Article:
© 2014 – Routledge
312 pages | 2 B/W Illus.
Classical rhetoric was originally all about speech; then as the new technology emerged, it took an interest in writing. We are at a kind of mirror moment now. The present field of composition and rhetoric has been preoccupied with writing for the last fifty or more years, but scholars are looking once again at speech and how it relates to writing.
At this moment, then, we are inheritors of research showing that writing can be thought of as different and yet not different from speech. In this Landmark Essays volume, Peter Elbow, a leading expert on speech and writing, gathers a selection of classic essays that show the main streams of thinking that scholars have published about speech and writing. Through the interdisciplinary essays included, he invites readers to think critically about the relationship between speech, writing, and our notion of literacy.
" Landmark Essays on Speech and Writing highlights some of the fascinating differences between the two modes: Not everyone learns to write, but nearly everyone learns to speak. This book examines these differences and more at great depth." - Steven Darian, STC Fellow
Section 1: Historical Stories about the Development and Effects of Alphabetic Literacy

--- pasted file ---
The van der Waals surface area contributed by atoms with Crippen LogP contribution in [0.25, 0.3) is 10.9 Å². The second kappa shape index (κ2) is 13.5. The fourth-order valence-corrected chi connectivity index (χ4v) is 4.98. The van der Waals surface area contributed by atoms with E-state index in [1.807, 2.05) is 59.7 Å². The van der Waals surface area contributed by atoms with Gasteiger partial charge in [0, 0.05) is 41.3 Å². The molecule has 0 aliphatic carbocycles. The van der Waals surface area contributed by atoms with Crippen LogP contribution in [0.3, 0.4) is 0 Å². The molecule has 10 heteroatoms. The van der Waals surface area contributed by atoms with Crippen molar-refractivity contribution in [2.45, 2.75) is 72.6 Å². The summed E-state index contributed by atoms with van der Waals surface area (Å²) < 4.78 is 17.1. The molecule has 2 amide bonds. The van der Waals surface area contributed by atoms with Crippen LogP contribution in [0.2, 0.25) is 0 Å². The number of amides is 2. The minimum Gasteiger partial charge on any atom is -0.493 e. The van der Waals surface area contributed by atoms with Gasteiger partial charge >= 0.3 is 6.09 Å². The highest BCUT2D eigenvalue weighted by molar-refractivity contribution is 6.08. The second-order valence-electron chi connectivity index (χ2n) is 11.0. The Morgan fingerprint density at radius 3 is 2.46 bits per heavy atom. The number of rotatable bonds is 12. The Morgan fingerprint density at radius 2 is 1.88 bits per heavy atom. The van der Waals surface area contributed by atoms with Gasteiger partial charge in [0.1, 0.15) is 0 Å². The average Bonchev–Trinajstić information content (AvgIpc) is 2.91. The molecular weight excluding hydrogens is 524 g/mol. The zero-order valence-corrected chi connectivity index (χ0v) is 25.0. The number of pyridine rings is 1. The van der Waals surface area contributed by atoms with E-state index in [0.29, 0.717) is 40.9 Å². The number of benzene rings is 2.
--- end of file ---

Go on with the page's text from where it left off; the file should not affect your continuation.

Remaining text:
Section 2: Analyses of How Speech and Writing Relate to Each Other
Section 3: Explorations of Some Features of Speech with a Special Relevance to Writing
13. Jim Milroy, Historical Description and the Ideology of the Standard Language (2000)
14. Peter Elbow, Intonation: A Virtue for Writing at the Root of Everyday Speech (2012)
Appendix: Writers Trying to Create the Illusion of Speech: A Selection of Brief Passages
Robert Burns, from "To A Mouse. On Turning Her Up in Her Nest with the Plough" (1785)
Mark Twain, from Adventures of Huckleberry Finn (1885)
Robert Frost, from "The Death of the Hired Man" (1917)
Zora Neale Hurston, from Their Eyes Were Watching God (1937)
Jozuf Hadley (bradajo), "chaloookyu eensai" (1972/2002)
Juliet Kono, from "A Scolding from My Father" (1995)
David Mamet, a link to a passage from Glengarry Glen Ross (1984)
Louise Bennett, from "Aunt Roachy She" (1993)
James Kelman, from How Late It Was, How Late (1998)
Alan Bennett, from Talking Heads (2008)
Laura Wright, from "Medieval Business English" (2001)
Landmark Essays is a series of anthologies providing ready access to key rhetorical studies in a wide variety of fields. The classic articles and chapters that are fundamental to every subject are often the most difficult to obtain, and almost impossible to find arranged together for research or for classroom use. This series solves that problem.
Each book encompasses a dozen or more of the most significant published studies in a particular field, and includes an index and bibliography for further study.